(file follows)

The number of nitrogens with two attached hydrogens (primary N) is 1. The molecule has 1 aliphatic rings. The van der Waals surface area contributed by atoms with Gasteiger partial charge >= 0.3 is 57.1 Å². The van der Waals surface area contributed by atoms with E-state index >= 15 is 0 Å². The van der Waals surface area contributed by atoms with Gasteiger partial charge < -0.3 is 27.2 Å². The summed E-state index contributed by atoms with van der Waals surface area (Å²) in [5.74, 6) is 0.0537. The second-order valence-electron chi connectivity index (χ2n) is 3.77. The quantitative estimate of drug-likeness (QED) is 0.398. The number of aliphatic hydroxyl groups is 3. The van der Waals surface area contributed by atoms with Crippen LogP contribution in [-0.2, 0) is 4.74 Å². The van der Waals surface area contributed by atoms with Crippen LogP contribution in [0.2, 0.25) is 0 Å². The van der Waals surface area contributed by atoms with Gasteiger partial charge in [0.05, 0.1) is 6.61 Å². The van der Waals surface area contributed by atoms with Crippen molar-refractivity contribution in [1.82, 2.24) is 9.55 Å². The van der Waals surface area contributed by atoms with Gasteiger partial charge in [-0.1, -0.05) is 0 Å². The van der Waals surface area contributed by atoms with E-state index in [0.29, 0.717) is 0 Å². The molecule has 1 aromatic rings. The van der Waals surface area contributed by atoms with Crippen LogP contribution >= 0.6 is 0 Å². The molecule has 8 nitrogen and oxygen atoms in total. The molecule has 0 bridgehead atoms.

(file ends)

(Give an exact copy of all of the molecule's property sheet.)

The number of nitrogens with two attached hydrogens (primary N) is 1. The molecule has 1 aliphatic rings. The van der Waals surface area contributed by atoms with Gasteiger partial charge >= 0.3 is 57.1 Å². The van der Waals surface area contributed by atoms with E-state index >= 15 is 0 Å². The van der Waals surface area contributed by atoms with Gasteiger partial charge < -0.3 is 27.2 Å². The summed E-state index contributed by atoms with van der Waals surface area (Å²) in [5.74, 6) is 0.0537. The second-order valence-electron chi connectivity index (χ2n) is 3.77. The quantitative estimate of drug-likeness (QED) is 0.398. The number of aliphatic hydroxyl groups is 3. The van der Waals surface area contributed by atoms with Crippen LogP contribution in [-0.2, 0) is 4.74 Å². The van der Waals surface area contributed by atoms with Crippen LogP contribution in [0.2, 0.25) is 0 Å². The van der Waals surface area contributed by atoms with Gasteiger partial charge in [0.05, 0.1) is 6.61 Å². The van der Waals surface area contributed by atoms with Crippen molar-refractivity contribution in [1.82, 2.24) is 9.55 Å². The van der Waals surface area contributed by atoms with Gasteiger partial charge in [-0.1, -0.05) is 0 Å². The van der Waals surface area contributed by atoms with E-state index in [0.29, 0.717) is 0 Å². The molecule has 1 aromatic rings. The van der Waals surface area contributed by atoms with Crippen LogP contribution >= 0.6 is 0 Å². The molecule has 8 nitrogen and oxygen atoms in total. The molecule has 0 bridgehead atoms.